Evan: What It Means to ‘Get High’ in the Mile High State

In this Nov. 19, 2012 photo, prepared marijuana is displayed for sale for those who posses a medical marijuana card, inside a dispensary in the small Rocky Mountain town of Nederland, Colo. On Nov. 6, 2012, Colorado and Washington state legalized its recreational use. (Credit: AP)

Marijuana enthusiasts in Colorado have been riding high ever since Amendment 64 took effect a few months ago, and with good reason. In the previous decade, the Centennial State averaged roughly 10,000 arrests per year for possession of cannabis, and booking a single drug offender can cost taxpayers thousands of dollars. Legalizing the devil’s lettuce and the cost savings thereof should delight stoners and fiscal conservatives alike.

Alas, implementing an unprecedented policy is not as simple as “puff-puff pass.” Governor John Hickenlooper signed an executive order in December that enshrined the voters’ will in the state Constitution. Since then, adults—21 or older—have been permitted to possess up to an ounce of marijuana and home-grow a handful of cannabis plants. Despite the initial clarity afforded by the governor’s proclamation, important questions remained.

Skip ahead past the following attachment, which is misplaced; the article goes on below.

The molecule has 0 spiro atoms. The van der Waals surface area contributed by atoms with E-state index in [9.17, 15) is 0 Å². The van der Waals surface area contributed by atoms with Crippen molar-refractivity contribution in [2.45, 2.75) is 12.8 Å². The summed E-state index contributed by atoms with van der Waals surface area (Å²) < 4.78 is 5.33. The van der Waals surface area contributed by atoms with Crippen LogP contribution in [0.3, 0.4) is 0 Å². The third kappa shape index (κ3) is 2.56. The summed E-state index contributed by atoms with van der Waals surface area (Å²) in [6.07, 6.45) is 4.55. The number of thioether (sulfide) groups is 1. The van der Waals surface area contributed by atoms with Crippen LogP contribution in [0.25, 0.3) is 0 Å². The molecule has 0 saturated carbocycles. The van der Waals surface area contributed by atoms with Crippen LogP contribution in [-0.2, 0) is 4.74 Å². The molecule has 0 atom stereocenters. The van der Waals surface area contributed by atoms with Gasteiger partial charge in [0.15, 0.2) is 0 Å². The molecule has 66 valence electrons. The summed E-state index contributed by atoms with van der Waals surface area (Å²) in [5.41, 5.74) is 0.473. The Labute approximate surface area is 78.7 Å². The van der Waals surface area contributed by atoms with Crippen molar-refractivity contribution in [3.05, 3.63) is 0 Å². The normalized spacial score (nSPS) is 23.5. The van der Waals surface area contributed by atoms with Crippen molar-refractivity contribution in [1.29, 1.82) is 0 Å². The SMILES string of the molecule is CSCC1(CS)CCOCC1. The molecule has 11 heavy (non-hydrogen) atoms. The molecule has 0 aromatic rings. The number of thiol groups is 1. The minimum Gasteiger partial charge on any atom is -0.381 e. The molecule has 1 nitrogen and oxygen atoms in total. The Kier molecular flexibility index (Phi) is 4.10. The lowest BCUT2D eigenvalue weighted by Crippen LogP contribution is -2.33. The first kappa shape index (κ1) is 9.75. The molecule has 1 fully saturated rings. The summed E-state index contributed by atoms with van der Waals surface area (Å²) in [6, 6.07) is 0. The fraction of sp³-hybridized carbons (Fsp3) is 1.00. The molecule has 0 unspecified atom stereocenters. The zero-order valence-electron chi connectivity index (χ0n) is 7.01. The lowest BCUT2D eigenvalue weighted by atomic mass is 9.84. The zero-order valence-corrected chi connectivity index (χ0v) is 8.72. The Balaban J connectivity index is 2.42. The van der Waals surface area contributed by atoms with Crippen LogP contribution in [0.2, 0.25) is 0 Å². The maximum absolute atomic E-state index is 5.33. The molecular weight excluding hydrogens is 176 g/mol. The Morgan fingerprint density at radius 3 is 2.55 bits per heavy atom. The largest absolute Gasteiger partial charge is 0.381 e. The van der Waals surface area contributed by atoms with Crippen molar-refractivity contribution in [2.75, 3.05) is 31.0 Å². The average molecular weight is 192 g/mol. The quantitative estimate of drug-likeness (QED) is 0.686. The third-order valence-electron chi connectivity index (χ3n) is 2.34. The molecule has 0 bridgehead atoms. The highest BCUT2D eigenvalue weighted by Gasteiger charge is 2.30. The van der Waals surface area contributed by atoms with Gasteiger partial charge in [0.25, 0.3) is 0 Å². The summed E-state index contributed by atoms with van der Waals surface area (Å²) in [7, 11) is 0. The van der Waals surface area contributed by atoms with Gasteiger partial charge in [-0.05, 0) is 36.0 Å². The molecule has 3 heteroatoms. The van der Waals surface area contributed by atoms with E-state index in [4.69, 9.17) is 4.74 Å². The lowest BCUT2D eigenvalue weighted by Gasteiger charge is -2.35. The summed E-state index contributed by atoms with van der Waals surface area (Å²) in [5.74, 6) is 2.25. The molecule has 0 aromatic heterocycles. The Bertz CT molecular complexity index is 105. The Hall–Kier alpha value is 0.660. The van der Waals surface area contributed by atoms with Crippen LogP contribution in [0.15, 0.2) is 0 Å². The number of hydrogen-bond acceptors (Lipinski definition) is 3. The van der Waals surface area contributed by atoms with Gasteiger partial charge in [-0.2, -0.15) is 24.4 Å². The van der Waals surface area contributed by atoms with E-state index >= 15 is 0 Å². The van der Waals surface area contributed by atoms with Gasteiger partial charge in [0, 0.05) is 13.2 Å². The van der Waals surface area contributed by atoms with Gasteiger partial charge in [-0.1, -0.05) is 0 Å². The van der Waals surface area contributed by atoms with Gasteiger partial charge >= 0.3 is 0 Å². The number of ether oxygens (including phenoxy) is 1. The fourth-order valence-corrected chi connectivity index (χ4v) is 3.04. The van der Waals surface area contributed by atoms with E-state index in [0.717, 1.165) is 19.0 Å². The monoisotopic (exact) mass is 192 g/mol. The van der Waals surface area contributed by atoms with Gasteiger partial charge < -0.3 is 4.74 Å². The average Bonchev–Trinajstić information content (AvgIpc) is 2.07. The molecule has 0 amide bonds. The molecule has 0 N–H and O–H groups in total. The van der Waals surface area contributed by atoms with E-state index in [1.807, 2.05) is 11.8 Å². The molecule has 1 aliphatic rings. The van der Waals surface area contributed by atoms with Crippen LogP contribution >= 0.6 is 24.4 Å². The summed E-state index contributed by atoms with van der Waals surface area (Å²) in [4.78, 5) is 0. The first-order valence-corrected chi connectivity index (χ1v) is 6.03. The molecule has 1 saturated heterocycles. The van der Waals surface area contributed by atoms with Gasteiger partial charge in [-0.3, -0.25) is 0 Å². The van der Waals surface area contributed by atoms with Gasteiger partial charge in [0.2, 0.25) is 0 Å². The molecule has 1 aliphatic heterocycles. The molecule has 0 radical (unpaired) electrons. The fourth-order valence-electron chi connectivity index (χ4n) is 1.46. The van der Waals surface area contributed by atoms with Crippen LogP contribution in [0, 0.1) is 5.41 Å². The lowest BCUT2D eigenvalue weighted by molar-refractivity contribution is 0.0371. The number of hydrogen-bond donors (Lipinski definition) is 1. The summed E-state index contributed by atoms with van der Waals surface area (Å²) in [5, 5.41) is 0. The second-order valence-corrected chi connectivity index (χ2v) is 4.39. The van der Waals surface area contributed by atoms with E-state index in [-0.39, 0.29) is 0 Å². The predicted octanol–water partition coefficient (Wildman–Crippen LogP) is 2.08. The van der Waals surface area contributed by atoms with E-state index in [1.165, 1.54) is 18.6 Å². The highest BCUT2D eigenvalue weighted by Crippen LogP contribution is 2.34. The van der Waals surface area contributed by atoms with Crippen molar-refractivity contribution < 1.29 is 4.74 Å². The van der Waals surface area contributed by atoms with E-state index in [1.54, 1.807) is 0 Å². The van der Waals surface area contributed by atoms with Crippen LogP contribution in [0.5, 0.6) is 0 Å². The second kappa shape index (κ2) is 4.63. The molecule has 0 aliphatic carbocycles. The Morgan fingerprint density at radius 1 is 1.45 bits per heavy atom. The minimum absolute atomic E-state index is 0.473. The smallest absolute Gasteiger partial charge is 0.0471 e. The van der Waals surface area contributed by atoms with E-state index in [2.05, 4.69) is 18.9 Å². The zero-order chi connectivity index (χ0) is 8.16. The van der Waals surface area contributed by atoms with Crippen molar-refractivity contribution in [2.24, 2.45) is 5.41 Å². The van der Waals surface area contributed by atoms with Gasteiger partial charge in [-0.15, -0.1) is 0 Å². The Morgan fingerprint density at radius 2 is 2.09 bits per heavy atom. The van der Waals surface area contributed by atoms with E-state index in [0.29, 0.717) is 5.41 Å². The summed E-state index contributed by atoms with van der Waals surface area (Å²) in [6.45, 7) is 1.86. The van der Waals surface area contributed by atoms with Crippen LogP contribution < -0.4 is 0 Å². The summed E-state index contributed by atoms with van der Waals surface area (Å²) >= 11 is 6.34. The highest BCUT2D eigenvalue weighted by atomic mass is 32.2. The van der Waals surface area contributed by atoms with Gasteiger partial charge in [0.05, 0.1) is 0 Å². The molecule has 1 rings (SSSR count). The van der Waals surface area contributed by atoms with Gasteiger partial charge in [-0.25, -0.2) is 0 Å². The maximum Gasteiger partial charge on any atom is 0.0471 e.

How much will marijuana cost in a legal, regulated market? How much will it be taxed? Who will be allowed to sell it? How will the law treat business owners, drivers, and out-of-state residents?

In addition to simply formalizing the vote on election night, Hickenlooper’s directive created a task force charged with working through these challenges and recommending policies to lawmakers. The amalgam of state representatives, medical marijuana advocates, and law enforcement officials wrapped up the bulk of its duties last week and presented its proposals.

The task force’s eighty-day turnaround on a complex policy problem is commendable, especially as our federal government seems to bungle every issue of national importance. Mandatory child-proof packaging and potency labels, a ban on public smoking, and even restrictions on advertising are commonsense regulations that any sane marijuana advocate should embrace with alacrity. However, some of the task force’s other recommendations will likely stir anxiety among Colorado’s pot aficionados.